Ayers: Pretty well. As I said around “What am I?,” I think claiming your humanity sounds pretty simple, but it's actually not simple. The world is pressing down on us, asking us to be things, defying us. And so saying, “I'm a human being,” that's the essence of what James Baldwin says in everything he writes. I am human.
I've told you that I've never stopped being a kind of communist anarchist. But I wonder if anarchism also gives us the possibility of getting more in touch with who we really are, as opposed to cogs in a machine, subjects to power. If it doesn't allow us to see all the animal pleasures and joys. You're making me think a lot about, how does one then get in touch with our animal selves? I do think that we're far away from that, and that hurts us. I also think that things like joy and privacy matter a lot. Privacy is something that's disappearing in front of us. And I think that is a form of oppression. We need to have private lives and not be constantly subjected to surveillance. I worry about kids who are photographed every minute of the day and photographing each other. It sticks you in an identity that you don't necessarily want.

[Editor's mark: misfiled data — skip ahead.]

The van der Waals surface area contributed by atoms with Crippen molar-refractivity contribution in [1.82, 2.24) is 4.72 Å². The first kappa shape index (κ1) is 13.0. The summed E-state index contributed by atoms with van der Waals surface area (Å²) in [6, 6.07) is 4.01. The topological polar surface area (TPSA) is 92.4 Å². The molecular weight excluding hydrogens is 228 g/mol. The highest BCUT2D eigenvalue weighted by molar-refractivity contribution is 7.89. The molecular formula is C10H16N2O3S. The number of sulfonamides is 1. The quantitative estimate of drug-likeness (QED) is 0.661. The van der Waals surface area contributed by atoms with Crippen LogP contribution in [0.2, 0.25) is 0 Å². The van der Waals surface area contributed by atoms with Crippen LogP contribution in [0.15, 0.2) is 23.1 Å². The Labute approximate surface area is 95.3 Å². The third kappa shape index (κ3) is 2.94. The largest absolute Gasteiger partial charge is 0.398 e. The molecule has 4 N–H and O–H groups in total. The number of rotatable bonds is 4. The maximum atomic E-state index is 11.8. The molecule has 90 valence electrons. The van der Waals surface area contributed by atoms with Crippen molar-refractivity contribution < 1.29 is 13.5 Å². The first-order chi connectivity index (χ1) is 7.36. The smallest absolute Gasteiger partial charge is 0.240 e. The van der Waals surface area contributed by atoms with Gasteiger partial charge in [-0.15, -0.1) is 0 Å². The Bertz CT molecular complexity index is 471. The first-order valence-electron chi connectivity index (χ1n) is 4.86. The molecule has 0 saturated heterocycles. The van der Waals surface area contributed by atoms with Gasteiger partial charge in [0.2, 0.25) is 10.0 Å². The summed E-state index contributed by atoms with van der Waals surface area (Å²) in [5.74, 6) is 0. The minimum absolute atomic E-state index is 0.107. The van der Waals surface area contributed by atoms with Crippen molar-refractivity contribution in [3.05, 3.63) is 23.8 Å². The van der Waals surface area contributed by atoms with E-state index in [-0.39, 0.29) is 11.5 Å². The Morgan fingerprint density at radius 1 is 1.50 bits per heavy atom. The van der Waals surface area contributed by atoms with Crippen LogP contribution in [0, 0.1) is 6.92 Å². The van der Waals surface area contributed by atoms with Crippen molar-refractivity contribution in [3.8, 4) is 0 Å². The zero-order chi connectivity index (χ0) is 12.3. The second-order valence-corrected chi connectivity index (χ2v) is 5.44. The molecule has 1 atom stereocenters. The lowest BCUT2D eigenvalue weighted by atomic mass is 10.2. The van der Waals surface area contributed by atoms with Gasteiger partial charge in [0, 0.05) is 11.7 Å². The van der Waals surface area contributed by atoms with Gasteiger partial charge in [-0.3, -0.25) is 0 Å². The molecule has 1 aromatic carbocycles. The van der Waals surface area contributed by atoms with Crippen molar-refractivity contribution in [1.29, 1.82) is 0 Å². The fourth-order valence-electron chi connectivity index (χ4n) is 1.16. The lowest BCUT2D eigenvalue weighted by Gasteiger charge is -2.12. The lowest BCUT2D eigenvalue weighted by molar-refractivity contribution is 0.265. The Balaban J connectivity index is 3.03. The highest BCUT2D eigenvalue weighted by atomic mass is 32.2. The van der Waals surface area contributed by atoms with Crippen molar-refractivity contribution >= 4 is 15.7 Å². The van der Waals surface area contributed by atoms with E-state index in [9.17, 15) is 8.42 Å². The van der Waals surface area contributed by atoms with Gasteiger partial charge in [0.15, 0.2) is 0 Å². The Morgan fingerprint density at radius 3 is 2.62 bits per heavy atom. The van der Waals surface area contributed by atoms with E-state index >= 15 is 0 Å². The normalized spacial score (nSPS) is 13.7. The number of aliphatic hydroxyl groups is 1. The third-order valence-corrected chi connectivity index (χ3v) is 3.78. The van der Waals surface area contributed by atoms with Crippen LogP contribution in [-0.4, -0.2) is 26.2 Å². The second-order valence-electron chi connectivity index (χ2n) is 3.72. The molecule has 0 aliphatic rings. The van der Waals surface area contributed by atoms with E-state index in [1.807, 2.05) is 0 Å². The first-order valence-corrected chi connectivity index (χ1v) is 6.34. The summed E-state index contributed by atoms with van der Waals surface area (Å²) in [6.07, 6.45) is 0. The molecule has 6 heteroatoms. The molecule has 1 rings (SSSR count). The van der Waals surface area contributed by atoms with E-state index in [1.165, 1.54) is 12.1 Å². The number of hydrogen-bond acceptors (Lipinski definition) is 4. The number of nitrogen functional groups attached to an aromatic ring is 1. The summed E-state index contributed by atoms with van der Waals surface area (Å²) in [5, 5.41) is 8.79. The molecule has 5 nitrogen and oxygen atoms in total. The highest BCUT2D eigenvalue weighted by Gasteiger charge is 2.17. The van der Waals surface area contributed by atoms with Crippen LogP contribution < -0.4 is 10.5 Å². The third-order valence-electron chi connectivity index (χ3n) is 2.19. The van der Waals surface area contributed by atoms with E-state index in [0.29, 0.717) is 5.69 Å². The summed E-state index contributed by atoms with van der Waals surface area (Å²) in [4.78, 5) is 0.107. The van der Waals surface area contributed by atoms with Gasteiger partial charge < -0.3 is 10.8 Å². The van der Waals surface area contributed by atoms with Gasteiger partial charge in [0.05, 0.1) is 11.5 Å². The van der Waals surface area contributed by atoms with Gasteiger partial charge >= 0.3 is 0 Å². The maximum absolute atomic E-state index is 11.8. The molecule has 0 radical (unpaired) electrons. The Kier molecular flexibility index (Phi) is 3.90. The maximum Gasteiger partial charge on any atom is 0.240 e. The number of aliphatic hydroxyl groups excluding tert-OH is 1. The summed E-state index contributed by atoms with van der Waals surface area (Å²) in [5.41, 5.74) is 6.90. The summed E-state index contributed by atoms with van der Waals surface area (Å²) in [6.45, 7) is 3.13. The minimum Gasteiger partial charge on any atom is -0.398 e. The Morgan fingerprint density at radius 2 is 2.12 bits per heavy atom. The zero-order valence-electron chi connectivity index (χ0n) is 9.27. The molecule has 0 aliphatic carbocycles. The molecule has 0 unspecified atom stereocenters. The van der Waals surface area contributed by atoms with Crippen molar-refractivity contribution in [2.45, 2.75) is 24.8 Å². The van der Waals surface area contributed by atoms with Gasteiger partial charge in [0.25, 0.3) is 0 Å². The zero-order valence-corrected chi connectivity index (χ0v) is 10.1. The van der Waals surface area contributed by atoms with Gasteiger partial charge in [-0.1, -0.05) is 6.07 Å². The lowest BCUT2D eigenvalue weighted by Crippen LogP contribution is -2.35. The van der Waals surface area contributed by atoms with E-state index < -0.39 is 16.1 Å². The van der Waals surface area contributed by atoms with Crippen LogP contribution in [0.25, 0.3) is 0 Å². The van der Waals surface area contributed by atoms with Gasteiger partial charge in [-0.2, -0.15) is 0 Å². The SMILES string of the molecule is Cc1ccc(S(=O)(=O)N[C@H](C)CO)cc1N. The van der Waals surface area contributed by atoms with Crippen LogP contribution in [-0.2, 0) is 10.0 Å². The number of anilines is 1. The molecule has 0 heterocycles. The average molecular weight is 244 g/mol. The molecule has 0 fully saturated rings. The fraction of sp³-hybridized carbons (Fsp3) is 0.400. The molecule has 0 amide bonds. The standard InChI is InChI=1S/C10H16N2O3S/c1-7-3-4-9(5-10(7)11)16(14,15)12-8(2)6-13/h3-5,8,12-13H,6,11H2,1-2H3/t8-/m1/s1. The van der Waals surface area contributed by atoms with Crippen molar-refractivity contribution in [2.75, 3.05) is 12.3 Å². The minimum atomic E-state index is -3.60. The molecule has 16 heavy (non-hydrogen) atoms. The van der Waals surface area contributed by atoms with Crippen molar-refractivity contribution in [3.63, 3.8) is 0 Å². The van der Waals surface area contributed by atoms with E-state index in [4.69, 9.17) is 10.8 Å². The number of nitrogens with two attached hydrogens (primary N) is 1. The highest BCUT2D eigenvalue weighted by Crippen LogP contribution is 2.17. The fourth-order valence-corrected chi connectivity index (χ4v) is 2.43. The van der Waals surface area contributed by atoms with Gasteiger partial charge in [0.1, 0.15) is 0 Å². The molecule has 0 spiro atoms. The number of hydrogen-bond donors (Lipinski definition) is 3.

Oliver: What are your dreams telling you?
Ayers: There are two kinds of dreams. What are the actual dreams that I have? Every night? They tell me a lot of different things. Every movie I see I dream about it for a week afterwards. And it's telling me that I'm reconstructing and rethinking the whole thing. Just last night I binge-watched a show from Australia called “Stateless.” It's about an immigration detention center and it is overwhelmingly bleak and difficult. I dreamt about that last night. I always dream about the books I'm reading. When I'm going to get into bed, I often rethink a scene from a book I just read and that puts me to sleep. And then I dream about it. They're telling me to reconstruct and rethink the whole thing.
Oliver: How do your dreams in this regard work within meaning-making for you?
Ayers: One of the things my dreams have told me is that what we take to be rational and conscious and awake is only one fragment of what's going on, because there's a whole other world and if I were living the dreams that I have — like the dream I had last night about this detention center — I'd be locked up in a psychiatric ward, because it's crazy. Well, what I'm seeing is actually crazy.